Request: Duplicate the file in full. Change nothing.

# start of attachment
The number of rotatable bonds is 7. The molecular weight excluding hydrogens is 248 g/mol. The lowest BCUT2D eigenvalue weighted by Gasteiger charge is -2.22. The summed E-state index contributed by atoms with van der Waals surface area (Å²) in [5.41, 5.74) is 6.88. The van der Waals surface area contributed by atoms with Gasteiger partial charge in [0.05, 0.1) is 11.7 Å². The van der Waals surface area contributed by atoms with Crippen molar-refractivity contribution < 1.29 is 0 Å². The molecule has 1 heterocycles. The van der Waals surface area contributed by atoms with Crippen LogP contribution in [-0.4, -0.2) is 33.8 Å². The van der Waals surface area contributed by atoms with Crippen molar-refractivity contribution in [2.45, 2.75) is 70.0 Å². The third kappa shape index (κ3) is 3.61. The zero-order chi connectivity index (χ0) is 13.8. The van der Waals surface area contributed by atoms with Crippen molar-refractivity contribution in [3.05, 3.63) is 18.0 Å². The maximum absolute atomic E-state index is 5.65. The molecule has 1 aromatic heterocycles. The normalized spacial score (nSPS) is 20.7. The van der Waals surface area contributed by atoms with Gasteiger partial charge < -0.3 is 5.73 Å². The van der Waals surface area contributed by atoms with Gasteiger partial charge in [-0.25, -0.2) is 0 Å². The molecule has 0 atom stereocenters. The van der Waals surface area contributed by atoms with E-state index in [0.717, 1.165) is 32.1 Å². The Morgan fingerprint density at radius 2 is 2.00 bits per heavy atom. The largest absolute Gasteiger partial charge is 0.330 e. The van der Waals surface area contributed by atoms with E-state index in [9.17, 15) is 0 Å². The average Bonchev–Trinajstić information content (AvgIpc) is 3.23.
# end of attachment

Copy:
The number of rotatable bonds is 7. The molecular weight excluding hydrogens is 248 g/mol. The lowest BCUT2D eigenvalue weighted by Gasteiger charge is -2.22. The summed E-state index contributed by atoms with van der Waals surface area (Å²) in [5.41, 5.74) is 6.88. The van der Waals surface area contributed by atoms with Gasteiger partial charge in [0.05, 0.1) is 11.7 Å². The van der Waals surface area contributed by atoms with Crippen molar-refractivity contribution < 1.29 is 0 Å². The molecule has 1 heterocycles. The van der Waals surface area contributed by atoms with Crippen LogP contribution in [-0.4, -0.2) is 33.8 Å². The van der Waals surface area contributed by atoms with Crippen molar-refractivity contribution in [2.45, 2.75) is 70.0 Å². The third kappa shape index (κ3) is 3.61. The zero-order chi connectivity index (χ0) is 13.8. The van der Waals surface area contributed by atoms with Crippen molar-refractivity contribution in [3.05, 3.63) is 18.0 Å². The maximum absolute atomic E-state index is 5.65. The molecule has 1 aromatic heterocycles. The normalized spacial score (nSPS) is 20.7. The van der Waals surface area contributed by atoms with Gasteiger partial charge < -0.3 is 5.73 Å². The van der Waals surface area contributed by atoms with Gasteiger partial charge in [-0.25, -0.2) is 0 Å². The molecule has 0 atom stereocenters. The van der Waals surface area contributed by atoms with E-state index in [0.717, 1.165) is 32.1 Å². The Morgan fingerprint density at radius 2 is 2.00 bits per heavy atom. The largest absolute Gasteiger partial charge is 0.330 e. The van der Waals surface area contributed by atoms with E-state index in [9.17, 15) is 0 Å². The average Bonchev–Trinajstić information content (AvgIpc) is 3.23.